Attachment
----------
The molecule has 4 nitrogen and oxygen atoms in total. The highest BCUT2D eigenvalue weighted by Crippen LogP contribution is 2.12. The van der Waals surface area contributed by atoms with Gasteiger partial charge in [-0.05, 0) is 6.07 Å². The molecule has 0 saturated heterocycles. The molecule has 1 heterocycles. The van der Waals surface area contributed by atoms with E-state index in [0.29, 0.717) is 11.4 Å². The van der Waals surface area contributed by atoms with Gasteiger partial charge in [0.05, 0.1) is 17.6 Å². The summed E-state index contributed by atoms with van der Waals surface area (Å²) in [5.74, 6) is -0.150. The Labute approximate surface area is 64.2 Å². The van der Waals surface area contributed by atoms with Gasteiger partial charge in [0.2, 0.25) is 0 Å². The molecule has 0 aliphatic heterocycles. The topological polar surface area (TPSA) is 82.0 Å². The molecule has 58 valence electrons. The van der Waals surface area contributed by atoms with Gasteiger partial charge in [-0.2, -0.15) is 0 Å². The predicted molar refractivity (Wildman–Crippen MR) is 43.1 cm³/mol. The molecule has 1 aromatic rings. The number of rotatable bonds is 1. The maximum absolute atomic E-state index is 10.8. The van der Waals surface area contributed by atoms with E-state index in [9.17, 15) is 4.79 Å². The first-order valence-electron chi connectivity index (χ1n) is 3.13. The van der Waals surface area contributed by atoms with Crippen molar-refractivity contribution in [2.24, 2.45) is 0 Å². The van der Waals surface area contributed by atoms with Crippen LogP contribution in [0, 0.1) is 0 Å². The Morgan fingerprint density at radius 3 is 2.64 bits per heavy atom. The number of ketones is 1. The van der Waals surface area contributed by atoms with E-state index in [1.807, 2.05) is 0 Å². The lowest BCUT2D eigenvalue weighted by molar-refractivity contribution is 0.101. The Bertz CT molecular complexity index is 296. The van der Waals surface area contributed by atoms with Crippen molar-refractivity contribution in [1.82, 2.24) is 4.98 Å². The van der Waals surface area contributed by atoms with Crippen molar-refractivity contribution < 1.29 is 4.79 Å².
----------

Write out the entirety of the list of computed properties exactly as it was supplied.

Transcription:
The molecule has 4 nitrogen and oxygen atoms in total. The highest BCUT2D eigenvalue weighted by Crippen LogP contribution is 2.12. The van der Waals surface area contributed by atoms with Gasteiger partial charge in [-0.05, 0) is 6.07 Å². The molecule has 0 saturated heterocycles. The molecule has 1 heterocycles. The van der Waals surface area contributed by atoms with E-state index in [0.29, 0.717) is 11.4 Å². The van der Waals surface area contributed by atoms with Gasteiger partial charge in [0.05, 0.1) is 17.6 Å². The summed E-state index contributed by atoms with van der Waals surface area (Å²) in [5.74, 6) is -0.150. The Labute approximate surface area is 64.2 Å². The van der Waals surface area contributed by atoms with Gasteiger partial charge in [0.2, 0.25) is 0 Å². The molecule has 0 aliphatic heterocycles. The topological polar surface area (TPSA) is 82.0 Å². The molecule has 58 valence electrons. The van der Waals surface area contributed by atoms with Gasteiger partial charge in [-0.2, -0.15) is 0 Å². The predicted molar refractivity (Wildman–Crippen MR) is 43.1 cm³/mol. The molecule has 1 aromatic rings. The number of rotatable bonds is 1. The maximum absolute atomic E-state index is 10.8. The van der Waals surface area contributed by atoms with E-state index in [9.17, 15) is 4.79 Å². The first-order valence-electron chi connectivity index (χ1n) is 3.13. The van der Waals surface area contributed by atoms with Crippen molar-refractivity contribution in [2.24, 2.45) is 0 Å². The van der Waals surface area contributed by atoms with Crippen LogP contribution in [0, 0.1) is 0 Å². The Morgan fingerprint density at radius 3 is 2.64 bits per heavy atom. The number of ketones is 1. The van der Waals surface area contributed by atoms with E-state index in [1.807, 2.05) is 0 Å². The lowest BCUT2D eigenvalue weighted by molar-refractivity contribution is 0.101. The Bertz CT molecular complexity index is 296. The van der Waals surface area contributed by atoms with Crippen molar-refractivity contribution in [1.82, 2.24) is 4.98 Å². The van der Waals surface area contributed by atoms with Crippen molar-refractivity contribution < 1.29 is 4.79 Å².